Promoter of Justice: The promotor of justice is like the district attorney for the Church. He is not involved in marriage causes and usually is the same official as the defender of the bond.

Moderator of the Tribunal Chancery: The moderator of the Tribunal chancery is the chief notary of the Tribunal and serves basically as an office manager. Other notaries may also be appointed by the bishop to attest to the authenticity of the documents.

FAQs about respondents

Do I have to provide the respondent's address?

Yes. Because a marriage is a contract between two people, canon law recognizes the right of the respondent to be notified that a petition for a declaration of nullity has been submitted and to participate if he or she chooses.  If the respondent is not notified, then the process is invalid.

What if it is impossible for me to find the respondent?

A difficulty faced by many divorced persons prior to petitioning for a declaration of marital nullity is that of being unable to locate a former spouse. Often the current address of a respondent can be found through one of the various Internet people search engines.

If that doesn't work, the Tribunal office has also arranged for a detective agency to conduct an electronic search (a "skip trace") that is 95% effective in locating a missing respondent. The cost from the detective agency is about $125, a cost which is passed on to the petitioner. In those 5% of cases where the respondent still cannot be located, it might then be possible to process the cause of nullity without the respondent being notified as the detective agency provides proof of a diligent search having been made. Please email the Tribunal office about this when working on your petition.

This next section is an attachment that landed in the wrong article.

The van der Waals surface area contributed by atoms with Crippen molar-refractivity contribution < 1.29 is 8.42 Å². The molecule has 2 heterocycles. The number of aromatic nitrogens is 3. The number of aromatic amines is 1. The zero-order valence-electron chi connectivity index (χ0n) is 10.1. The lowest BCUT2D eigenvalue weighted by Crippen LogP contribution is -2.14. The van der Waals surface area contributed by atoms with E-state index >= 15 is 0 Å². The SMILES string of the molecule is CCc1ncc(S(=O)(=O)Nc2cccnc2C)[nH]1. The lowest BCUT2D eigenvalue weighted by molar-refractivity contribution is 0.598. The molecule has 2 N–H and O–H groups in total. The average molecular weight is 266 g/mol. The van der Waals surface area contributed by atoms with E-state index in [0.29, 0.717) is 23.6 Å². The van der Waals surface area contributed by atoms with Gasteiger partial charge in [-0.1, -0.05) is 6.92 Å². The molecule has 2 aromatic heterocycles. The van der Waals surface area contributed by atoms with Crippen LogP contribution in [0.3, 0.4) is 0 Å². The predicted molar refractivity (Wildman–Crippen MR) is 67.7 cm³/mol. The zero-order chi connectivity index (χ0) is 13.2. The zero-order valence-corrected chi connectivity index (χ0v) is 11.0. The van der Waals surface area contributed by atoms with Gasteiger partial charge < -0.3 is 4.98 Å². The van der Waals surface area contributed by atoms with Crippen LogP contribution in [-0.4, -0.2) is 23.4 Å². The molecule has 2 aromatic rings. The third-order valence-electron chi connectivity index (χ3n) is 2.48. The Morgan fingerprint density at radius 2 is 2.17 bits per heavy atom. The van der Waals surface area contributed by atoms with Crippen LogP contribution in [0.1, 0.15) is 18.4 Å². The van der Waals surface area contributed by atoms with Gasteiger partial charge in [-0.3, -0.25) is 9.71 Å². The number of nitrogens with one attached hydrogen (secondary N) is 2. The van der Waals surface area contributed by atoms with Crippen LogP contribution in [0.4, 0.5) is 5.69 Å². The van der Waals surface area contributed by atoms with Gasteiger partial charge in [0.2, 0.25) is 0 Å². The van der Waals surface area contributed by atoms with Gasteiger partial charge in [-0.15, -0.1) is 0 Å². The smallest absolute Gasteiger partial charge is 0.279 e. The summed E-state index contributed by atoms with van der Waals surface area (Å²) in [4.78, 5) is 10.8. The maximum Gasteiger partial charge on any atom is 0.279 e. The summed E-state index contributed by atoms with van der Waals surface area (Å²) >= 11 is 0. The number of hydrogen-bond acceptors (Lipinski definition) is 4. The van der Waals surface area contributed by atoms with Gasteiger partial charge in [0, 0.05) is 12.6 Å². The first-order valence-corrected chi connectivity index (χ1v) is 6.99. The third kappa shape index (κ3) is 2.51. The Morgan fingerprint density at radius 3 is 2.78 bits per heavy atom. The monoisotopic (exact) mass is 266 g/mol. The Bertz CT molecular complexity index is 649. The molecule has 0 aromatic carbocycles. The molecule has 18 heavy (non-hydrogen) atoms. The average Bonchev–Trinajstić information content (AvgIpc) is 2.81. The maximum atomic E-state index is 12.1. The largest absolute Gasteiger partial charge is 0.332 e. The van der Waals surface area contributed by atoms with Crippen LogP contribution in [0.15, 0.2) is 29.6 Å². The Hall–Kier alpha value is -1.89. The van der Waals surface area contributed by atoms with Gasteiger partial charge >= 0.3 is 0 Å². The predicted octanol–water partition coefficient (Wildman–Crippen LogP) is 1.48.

What if the respondent is opposed to a declaration of nullity?

In this case, the Tribunal staff will be particularly careful to safeguard the rights of the respondent as he or she participates in the cause.  However, a respondent has no veto power over the process and does not need to agree to a declaration of nullity in order for one to be issued.

What if the respondent does not respond or refuses to participate?

Justice requires that the process continue in the situation where a respondent does not respond to invitations from the Tribunal to participate.  In that case, the judge must rely solely on the declarations of the petitioner and the testimony of the petitioner's witnesses in reaching his decision.

What if I am afraid that my former spouse will get angry or even violent?

The Tribunal has experience dealing with such situations.  The petitioner's current address can be withheld from the respondent upon request.  At no point in the process do the petitioner and respondent face each other.  Furthermore, often the behavior of an angry respondent can end up helping the petitioner's cause.

The Process

A petition for a declaration of nullity involves a process in a Church Tribunal. The goal is to determine the truth about a marriage in question.

A  priest, deacon, or parish minister can help a person prepare the papers required to petition for a declaration of nullity.  The priest, deacon, or parish minister also verifies if there is any possibility of reconciliation between the parties before beginning the process.

1.  A cause begins with a petitioner filling out a preliminary investigation form that covers the basic facts, including a current address for the respondent, and submits a list of witnesses. The petitioner also signs a mandate appointing his or her priest, deacon or parish minister as a procurator-advocate, and submits photocopies of the following documents: